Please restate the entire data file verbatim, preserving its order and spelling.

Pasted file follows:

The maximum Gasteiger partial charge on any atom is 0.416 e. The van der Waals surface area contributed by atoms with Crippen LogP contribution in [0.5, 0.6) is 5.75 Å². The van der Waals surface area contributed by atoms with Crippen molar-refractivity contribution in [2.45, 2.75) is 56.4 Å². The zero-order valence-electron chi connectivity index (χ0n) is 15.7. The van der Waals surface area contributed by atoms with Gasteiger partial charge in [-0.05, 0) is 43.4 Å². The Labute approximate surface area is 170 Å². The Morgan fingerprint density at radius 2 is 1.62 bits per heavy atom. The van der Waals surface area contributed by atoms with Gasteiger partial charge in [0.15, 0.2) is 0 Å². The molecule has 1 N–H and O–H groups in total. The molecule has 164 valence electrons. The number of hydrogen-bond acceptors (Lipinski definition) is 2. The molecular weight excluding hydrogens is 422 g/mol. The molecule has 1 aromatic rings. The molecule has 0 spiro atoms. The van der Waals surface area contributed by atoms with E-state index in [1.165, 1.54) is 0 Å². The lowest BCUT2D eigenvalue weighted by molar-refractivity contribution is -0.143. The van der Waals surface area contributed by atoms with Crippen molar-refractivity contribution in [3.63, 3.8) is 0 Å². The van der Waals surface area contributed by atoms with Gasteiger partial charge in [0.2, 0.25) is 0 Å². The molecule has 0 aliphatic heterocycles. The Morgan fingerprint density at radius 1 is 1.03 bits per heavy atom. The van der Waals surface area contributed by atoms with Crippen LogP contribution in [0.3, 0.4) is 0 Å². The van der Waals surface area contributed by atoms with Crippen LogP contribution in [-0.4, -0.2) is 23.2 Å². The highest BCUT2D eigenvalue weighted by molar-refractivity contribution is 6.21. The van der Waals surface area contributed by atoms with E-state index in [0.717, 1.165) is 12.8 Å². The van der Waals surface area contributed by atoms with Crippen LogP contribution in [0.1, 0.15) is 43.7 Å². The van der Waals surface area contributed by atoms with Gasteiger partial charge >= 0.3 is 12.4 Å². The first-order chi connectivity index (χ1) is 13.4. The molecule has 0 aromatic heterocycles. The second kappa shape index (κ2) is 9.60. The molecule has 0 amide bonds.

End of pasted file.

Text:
The maximum Gasteiger partial charge on any atom is 0.416 e. The van der Waals surface area contributed by atoms with Crippen LogP contribution in [0.5, 0.6) is 5.75 Å². The van der Waals surface area contributed by atoms with Crippen molar-refractivity contribution in [2.45, 2.75) is 56.4 Å². The zero-order valence-electron chi connectivity index (χ0n) is 15.7. The van der Waals surface area contributed by atoms with Gasteiger partial charge in [-0.05, 0) is 43.4 Å². The Labute approximate surface area is 170 Å². The Morgan fingerprint density at radius 2 is 1.62 bits per heavy atom. The van der Waals surface area contributed by atoms with Gasteiger partial charge in [0.15, 0.2) is 0 Å². The molecule has 1 N–H and O–H groups in total. The molecule has 164 valence electrons. The number of hydrogen-bond acceptors (Lipinski definition) is 2. The molecular weight excluding hydrogens is 422 g/mol. The molecule has 1 aromatic rings. The molecule has 0 spiro atoms. The van der Waals surface area contributed by atoms with E-state index in [1.165, 1.54) is 0 Å². The lowest BCUT2D eigenvalue weighted by molar-refractivity contribution is -0.143. The van der Waals surface area contributed by atoms with Crippen molar-refractivity contribution in [3.63, 3.8) is 0 Å². The van der Waals surface area contributed by atoms with Gasteiger partial charge in [0.2, 0.25) is 0 Å². The molecule has 0 aliphatic heterocycles. The Morgan fingerprint density at radius 1 is 1.03 bits per heavy atom. The van der Waals surface area contributed by atoms with Crippen LogP contribution in [0.3, 0.4) is 0 Å². The van der Waals surface area contributed by atoms with Crippen LogP contribution in [-0.4, -0.2) is 23.2 Å². The highest BCUT2D eigenvalue weighted by molar-refractivity contribution is 6.21. The van der Waals surface area contributed by atoms with E-state index in [0.717, 1.165) is 12.8 Å². The van der Waals surface area contributed by atoms with Crippen LogP contribution in [0.1, 0.15) is 43.7 Å². The van der Waals surface area contributed by atoms with Gasteiger partial charge >= 0.3 is 12.4 Å². The first-order chi connectivity index (χ1) is 13.4. The molecule has 0 aromatic heterocycles. The second kappa shape index (κ2) is 9.60. The molecule has 0 amide bonds.